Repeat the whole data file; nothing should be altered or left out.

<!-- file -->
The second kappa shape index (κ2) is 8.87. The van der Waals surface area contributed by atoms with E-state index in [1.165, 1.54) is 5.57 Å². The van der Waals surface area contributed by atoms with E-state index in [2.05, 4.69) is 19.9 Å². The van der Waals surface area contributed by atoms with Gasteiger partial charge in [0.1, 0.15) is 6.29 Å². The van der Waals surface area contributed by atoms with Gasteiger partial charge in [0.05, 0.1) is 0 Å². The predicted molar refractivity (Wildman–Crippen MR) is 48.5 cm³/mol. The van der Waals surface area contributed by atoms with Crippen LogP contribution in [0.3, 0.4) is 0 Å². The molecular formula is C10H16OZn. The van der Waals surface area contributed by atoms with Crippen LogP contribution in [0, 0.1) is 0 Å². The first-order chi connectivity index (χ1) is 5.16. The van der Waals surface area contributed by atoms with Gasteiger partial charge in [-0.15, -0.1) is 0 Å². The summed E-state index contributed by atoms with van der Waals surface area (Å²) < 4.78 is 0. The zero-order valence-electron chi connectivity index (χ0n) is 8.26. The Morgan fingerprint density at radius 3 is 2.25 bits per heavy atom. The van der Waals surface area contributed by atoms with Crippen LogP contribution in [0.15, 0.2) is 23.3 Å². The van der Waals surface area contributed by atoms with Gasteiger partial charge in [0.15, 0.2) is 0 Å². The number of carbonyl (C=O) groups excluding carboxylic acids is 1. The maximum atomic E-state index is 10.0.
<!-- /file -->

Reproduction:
The second kappa shape index (κ2) is 8.87. The van der Waals surface area contributed by atoms with E-state index in [1.165, 1.54) is 5.57 Å². The van der Waals surface area contributed by atoms with E-state index in [2.05, 4.69) is 19.9 Å². The van der Waals surface area contributed by atoms with Gasteiger partial charge in [0.1, 0.15) is 6.29 Å². The van der Waals surface area contributed by atoms with Gasteiger partial charge in [0.05, 0.1) is 0 Å². The predicted molar refractivity (Wildman–Crippen MR) is 48.5 cm³/mol. The van der Waals surface area contributed by atoms with Crippen LogP contribution in [0.3, 0.4) is 0 Å². The molecular formula is C10H16OZn. The van der Waals surface area contributed by atoms with Crippen LogP contribution in [0, 0.1) is 0 Å². The first-order chi connectivity index (χ1) is 5.16. The van der Waals surface area contributed by atoms with Gasteiger partial charge in [-0.15, -0.1) is 0 Å². The summed E-state index contributed by atoms with van der Waals surface area (Å²) < 4.78 is 0. The zero-order valence-electron chi connectivity index (χ0n) is 8.26. The Morgan fingerprint density at radius 3 is 2.25 bits per heavy atom. The van der Waals surface area contributed by atoms with Crippen LogP contribution in [0.15, 0.2) is 23.3 Å². The van der Waals surface area contributed by atoms with Gasteiger partial charge in [0.15, 0.2) is 0 Å². The number of carbonyl (C=O) groups excluding carboxylic acids is 1. The maximum atomic E-state index is 10.0.